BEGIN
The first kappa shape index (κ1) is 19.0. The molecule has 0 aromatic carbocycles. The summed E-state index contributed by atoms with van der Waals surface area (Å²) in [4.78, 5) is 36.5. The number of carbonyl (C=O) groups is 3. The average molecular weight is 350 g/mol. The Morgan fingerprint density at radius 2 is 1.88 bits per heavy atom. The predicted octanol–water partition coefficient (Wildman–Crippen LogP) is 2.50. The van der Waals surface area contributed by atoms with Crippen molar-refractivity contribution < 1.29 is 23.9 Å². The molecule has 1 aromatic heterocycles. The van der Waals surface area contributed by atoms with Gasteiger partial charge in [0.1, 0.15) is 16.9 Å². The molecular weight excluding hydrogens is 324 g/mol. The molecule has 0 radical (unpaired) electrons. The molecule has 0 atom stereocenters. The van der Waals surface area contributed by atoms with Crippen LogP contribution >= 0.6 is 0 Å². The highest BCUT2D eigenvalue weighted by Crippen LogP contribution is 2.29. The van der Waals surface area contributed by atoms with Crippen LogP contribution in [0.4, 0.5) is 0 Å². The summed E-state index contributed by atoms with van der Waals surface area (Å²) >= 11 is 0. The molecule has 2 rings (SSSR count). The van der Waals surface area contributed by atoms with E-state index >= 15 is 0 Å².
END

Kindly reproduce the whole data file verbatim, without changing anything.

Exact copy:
The first kappa shape index (κ1) is 19.0. The molecule has 0 aromatic carbocycles. The summed E-state index contributed by atoms with van der Waals surface area (Å²) in [4.78, 5) is 36.5. The number of carbonyl (C=O) groups is 3. The average molecular weight is 350 g/mol. The Morgan fingerprint density at radius 2 is 1.88 bits per heavy atom. The predicted octanol–water partition coefficient (Wildman–Crippen LogP) is 2.50. The van der Waals surface area contributed by atoms with Crippen molar-refractivity contribution < 1.29 is 23.9 Å². The molecule has 1 aromatic heterocycles. The van der Waals surface area contributed by atoms with Gasteiger partial charge in [0.1, 0.15) is 16.9 Å². The molecular weight excluding hydrogens is 324 g/mol. The molecule has 0 radical (unpaired) electrons. The molecule has 0 atom stereocenters. The van der Waals surface area contributed by atoms with Crippen LogP contribution >= 0.6 is 0 Å². The highest BCUT2D eigenvalue weighted by Crippen LogP contribution is 2.29. The van der Waals surface area contributed by atoms with Crippen LogP contribution in [0.4, 0.5) is 0 Å². The summed E-state index contributed by atoms with van der Waals surface area (Å²) >= 11 is 0. The molecule has 2 rings (SSSR count). The van der Waals surface area contributed by atoms with E-state index >= 15 is 0 Å².